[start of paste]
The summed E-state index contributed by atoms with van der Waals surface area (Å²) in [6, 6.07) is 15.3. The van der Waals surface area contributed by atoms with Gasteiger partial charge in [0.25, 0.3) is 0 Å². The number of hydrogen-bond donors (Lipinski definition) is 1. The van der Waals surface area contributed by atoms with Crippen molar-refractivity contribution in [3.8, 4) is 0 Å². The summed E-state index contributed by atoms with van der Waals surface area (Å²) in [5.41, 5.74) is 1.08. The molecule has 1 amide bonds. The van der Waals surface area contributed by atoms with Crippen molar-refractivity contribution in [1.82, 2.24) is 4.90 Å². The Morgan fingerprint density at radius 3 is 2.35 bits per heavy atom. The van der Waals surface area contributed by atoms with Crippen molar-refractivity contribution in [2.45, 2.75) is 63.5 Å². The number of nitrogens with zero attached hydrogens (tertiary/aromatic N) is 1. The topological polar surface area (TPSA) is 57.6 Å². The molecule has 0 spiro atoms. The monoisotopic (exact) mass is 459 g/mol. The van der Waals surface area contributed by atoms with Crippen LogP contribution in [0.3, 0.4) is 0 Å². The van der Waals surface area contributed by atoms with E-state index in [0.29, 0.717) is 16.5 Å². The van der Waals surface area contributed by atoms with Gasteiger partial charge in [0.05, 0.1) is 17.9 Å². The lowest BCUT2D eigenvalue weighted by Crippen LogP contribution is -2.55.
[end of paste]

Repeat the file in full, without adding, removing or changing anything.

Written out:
The summed E-state index contributed by atoms with van der Waals surface area (Å²) in [6, 6.07) is 15.3. The van der Waals surface area contributed by atoms with Gasteiger partial charge in [0.25, 0.3) is 0 Å². The number of hydrogen-bond donors (Lipinski definition) is 1. The van der Waals surface area contributed by atoms with Crippen molar-refractivity contribution in [3.8, 4) is 0 Å². The summed E-state index contributed by atoms with van der Waals surface area (Å²) in [5.41, 5.74) is 1.08. The molecule has 1 amide bonds. The van der Waals surface area contributed by atoms with Crippen molar-refractivity contribution in [1.82, 2.24) is 4.90 Å². The Morgan fingerprint density at radius 3 is 2.35 bits per heavy atom. The van der Waals surface area contributed by atoms with Crippen molar-refractivity contribution in [2.45, 2.75) is 63.5 Å². The number of nitrogens with zero attached hydrogens (tertiary/aromatic N) is 1. The topological polar surface area (TPSA) is 57.6 Å². The molecule has 0 spiro atoms. The monoisotopic (exact) mass is 459 g/mol. The van der Waals surface area contributed by atoms with Crippen LogP contribution in [0.3, 0.4) is 0 Å². The van der Waals surface area contributed by atoms with E-state index in [0.29, 0.717) is 16.5 Å². The van der Waals surface area contributed by atoms with Gasteiger partial charge in [0.05, 0.1) is 17.9 Å². The lowest BCUT2D eigenvalue weighted by Crippen LogP contribution is -2.55.